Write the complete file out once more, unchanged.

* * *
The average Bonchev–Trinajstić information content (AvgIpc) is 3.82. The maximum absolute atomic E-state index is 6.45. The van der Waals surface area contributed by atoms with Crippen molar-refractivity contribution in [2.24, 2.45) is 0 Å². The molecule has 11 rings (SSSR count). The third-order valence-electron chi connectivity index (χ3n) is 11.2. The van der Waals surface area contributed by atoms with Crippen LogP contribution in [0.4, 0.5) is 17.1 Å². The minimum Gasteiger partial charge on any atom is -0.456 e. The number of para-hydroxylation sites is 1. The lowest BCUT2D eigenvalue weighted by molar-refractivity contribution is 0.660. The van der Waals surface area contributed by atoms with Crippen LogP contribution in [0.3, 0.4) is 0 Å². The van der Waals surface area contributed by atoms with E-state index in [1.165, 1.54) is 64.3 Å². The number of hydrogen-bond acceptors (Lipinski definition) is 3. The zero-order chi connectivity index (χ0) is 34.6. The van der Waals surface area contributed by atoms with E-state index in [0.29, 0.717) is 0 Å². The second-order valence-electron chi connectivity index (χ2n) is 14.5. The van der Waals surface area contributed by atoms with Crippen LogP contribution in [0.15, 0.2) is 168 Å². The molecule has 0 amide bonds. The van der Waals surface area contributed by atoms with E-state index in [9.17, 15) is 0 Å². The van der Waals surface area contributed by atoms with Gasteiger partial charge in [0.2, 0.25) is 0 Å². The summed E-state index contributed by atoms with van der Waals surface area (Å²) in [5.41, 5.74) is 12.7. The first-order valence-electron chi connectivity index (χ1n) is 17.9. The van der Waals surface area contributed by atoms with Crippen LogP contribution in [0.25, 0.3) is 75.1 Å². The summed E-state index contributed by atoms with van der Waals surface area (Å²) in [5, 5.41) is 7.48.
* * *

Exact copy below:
The average Bonchev–Trinajstić information content (AvgIpc) is 3.82. The maximum absolute atomic E-state index is 6.45. The van der Waals surface area contributed by atoms with Crippen molar-refractivity contribution in [2.24, 2.45) is 0 Å². The molecule has 11 rings (SSSR count). The third-order valence-electron chi connectivity index (χ3n) is 11.2. The van der Waals surface area contributed by atoms with Crippen LogP contribution in [0.4, 0.5) is 17.1 Å². The minimum Gasteiger partial charge on any atom is -0.456 e. The number of para-hydroxylation sites is 1. The lowest BCUT2D eigenvalue weighted by molar-refractivity contribution is 0.660. The van der Waals surface area contributed by atoms with Crippen LogP contribution in [0.3, 0.4) is 0 Å². The van der Waals surface area contributed by atoms with E-state index in [1.165, 1.54) is 64.3 Å². The number of hydrogen-bond acceptors (Lipinski definition) is 3. The zero-order chi connectivity index (χ0) is 34.6. The van der Waals surface area contributed by atoms with E-state index in [0.29, 0.717) is 0 Å². The second-order valence-electron chi connectivity index (χ2n) is 14.5. The van der Waals surface area contributed by atoms with Crippen LogP contribution in [0.15, 0.2) is 168 Å². The molecule has 0 amide bonds. The van der Waals surface area contributed by atoms with E-state index in [9.17, 15) is 0 Å². The van der Waals surface area contributed by atoms with Gasteiger partial charge in [0.2, 0.25) is 0 Å². The summed E-state index contributed by atoms with van der Waals surface area (Å²) in [5.41, 5.74) is 12.7. The first-order valence-electron chi connectivity index (χ1n) is 17.9. The van der Waals surface area contributed by atoms with Crippen LogP contribution in [0.25, 0.3) is 75.1 Å². The summed E-state index contributed by atoms with van der Waals surface area (Å²) in [5, 5.41) is 7.48.